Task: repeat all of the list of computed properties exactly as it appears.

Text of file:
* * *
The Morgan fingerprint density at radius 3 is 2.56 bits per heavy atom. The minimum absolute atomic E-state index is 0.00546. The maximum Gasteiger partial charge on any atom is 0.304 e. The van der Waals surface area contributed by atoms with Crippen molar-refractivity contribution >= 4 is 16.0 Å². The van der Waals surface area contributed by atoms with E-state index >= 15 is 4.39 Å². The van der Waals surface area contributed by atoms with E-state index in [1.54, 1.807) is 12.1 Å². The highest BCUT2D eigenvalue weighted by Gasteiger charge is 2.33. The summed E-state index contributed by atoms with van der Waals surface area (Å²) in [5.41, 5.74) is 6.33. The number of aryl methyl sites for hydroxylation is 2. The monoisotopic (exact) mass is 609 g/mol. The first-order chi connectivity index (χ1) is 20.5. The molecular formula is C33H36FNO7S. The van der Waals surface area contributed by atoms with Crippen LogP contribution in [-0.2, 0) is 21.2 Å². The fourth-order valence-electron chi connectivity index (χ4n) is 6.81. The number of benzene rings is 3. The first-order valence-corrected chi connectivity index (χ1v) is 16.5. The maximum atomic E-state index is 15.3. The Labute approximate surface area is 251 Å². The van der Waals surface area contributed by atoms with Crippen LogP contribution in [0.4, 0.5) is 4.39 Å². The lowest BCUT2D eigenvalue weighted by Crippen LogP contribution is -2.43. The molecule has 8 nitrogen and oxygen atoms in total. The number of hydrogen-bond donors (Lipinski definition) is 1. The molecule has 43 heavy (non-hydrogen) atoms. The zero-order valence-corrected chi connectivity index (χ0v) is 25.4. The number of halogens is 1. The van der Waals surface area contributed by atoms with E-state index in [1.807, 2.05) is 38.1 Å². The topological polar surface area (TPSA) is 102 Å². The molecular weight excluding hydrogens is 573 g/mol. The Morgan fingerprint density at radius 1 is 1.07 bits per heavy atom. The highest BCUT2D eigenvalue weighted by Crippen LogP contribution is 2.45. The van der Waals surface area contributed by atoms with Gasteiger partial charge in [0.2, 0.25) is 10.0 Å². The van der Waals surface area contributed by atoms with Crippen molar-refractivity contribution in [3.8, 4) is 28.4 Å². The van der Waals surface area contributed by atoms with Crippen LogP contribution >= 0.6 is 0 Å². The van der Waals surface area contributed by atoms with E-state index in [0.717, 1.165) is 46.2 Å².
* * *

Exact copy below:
The Morgan fingerprint density at radius 3 is 2.56 bits per heavy atom. The minimum absolute atomic E-state index is 0.00546. The maximum Gasteiger partial charge on any atom is 0.304 e. The van der Waals surface area contributed by atoms with Crippen molar-refractivity contribution >= 4 is 16.0 Å². The van der Waals surface area contributed by atoms with E-state index >= 15 is 4.39 Å². The van der Waals surface area contributed by atoms with E-state index in [1.54, 1.807) is 12.1 Å². The highest BCUT2D eigenvalue weighted by Gasteiger charge is 2.33. The summed E-state index contributed by atoms with van der Waals surface area (Å²) in [5.41, 5.74) is 6.33. The number of aryl methyl sites for hydroxylation is 2. The monoisotopic (exact) mass is 609 g/mol. The first-order chi connectivity index (χ1) is 20.5. The molecular formula is C33H36FNO7S. The van der Waals surface area contributed by atoms with Crippen LogP contribution in [-0.2, 0) is 21.2 Å². The fourth-order valence-electron chi connectivity index (χ4n) is 6.81. The number of benzene rings is 3. The first-order valence-corrected chi connectivity index (χ1v) is 16.5. The maximum atomic E-state index is 15.3. The Labute approximate surface area is 251 Å². The van der Waals surface area contributed by atoms with Crippen LogP contribution in [0.4, 0.5) is 4.39 Å². The lowest BCUT2D eigenvalue weighted by Crippen LogP contribution is -2.43. The molecule has 8 nitrogen and oxygen atoms in total. The number of hydrogen-bond donors (Lipinski definition) is 1. The molecule has 43 heavy (non-hydrogen) atoms. The zero-order valence-corrected chi connectivity index (χ0v) is 25.4. The number of halogens is 1. The van der Waals surface area contributed by atoms with E-state index in [1.807, 2.05) is 38.1 Å². The topological polar surface area (TPSA) is 102 Å². The molecular weight excluding hydrogens is 573 g/mol. The Morgan fingerprint density at radius 1 is 1.07 bits per heavy atom. The highest BCUT2D eigenvalue weighted by Crippen LogP contribution is 2.45. The van der Waals surface area contributed by atoms with Gasteiger partial charge in [0.2, 0.25) is 10.0 Å². The van der Waals surface area contributed by atoms with Crippen molar-refractivity contribution in [3.8, 4) is 28.4 Å². The van der Waals surface area contributed by atoms with Crippen LogP contribution >= 0.6 is 0 Å². The van der Waals surface area contributed by atoms with E-state index in [0.717, 1.165) is 46.2 Å².